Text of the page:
A full year of monitoring the movement and moisture content of a mid-rise, timber-framed building has yielded data that will help build confidence and acceptance of wood in the construction industry.
During the past 18 months a research team led by Andrew Dunn, CEO of the Timber Development Association of NSW, collected data relating to the performance and extent of movement observed in a recently completed six-storey building in Sydney.
With monitoring now complete, the team has gathered statistics covering including the construction, handover and early occupation of the building. The data relates to the varying climates and weather conditions of all four seasons, with a final report detailing the findings now compiled and published.
Movement in buildings can be attributed to closure of timber joints, compression and shrinkage of vertical and horizontal elements, timber deformation, and the deflection of the support structure, amongst other things.
Mr Dunn said the team was prompted to undertake the research by a lack of existing data relating to the performance of mid-rise, timber-framed buildings in Australia. Having already made a number of theoretical assumptions — published in WoodSolutions guide no. 50: mid-rise timber building structural engineering — the team was keen to test these in practice.
“Various assumptions have been made around the long-term performance of timber-framed, mid-rise buildings in other parts of the world, but ultimately, they were found not to apply to the Australian climate,” Dunn said.
With timber use in mid-rise construction still a relatively recent development in Australia, the team hopes the new, localised data will help position timber as a viable, safe and long-lasting option for mid-rise construction.
“The best way to understand the performance of a building is to measure a real-life example,” said Dunn.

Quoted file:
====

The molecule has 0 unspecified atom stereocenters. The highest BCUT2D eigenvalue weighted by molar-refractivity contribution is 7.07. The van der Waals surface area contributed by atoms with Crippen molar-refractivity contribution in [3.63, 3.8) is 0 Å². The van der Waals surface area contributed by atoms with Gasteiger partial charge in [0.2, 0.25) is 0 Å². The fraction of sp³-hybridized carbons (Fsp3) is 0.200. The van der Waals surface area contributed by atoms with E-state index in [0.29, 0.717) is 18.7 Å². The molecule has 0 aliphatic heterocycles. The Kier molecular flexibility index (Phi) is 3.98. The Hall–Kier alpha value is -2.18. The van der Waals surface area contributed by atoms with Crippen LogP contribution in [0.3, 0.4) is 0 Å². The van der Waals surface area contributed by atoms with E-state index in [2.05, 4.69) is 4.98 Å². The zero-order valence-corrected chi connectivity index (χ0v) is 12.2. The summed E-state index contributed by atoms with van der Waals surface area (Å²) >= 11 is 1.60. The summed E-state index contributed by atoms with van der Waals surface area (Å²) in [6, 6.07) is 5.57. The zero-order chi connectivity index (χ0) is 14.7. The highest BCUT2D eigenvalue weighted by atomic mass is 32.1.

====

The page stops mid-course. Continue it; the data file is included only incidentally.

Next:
During the course of the project, the building experienced extreme temperature variations ranging from –0.9 to 47 °C, while also experiencing a very wet period, with 87 mm of rainfall, following six months of extremely dry conditions.
Analysis of the data confirmed levels of compression, shrinkage, deformation and moisture associated with the presence of a timber frame are minimal and should be of no concern to the building’s integrity.
“Surprisingly, even with the variations in the weather conditions during the monitoring period, the movement recorded within the building was much less than the expected 6 mm per storey theorised in WoodSolutions guide no. 50,” said Dunn.
Much of this reduced movement can be attributed to the use of engineered wood floors, including load-bearing studs made using cross-laminated timber (CLT) and laminated veneer lumber (LVL), which proved effective for reducing movement from crushing and deflection.
“Although beneficial information was gathered throughout this research, Western Sydney is a temperate zone and represents only one of the various climate zones found in Australia,” explained Dunn.
“It is therefore recommended that further monitoring of timber buildings should occur in different climate zones, such as Melbourne and Brisbane.”
This FWPA-supported project is an example of an investment in real-world construction field research, for the benefit of timber systems. The project, Monitoring Mid-Rise Timber-Framed Building for Movement and Moisture Content, has been the subject of a WoodSolutions webinar, and the full report is now available publicly.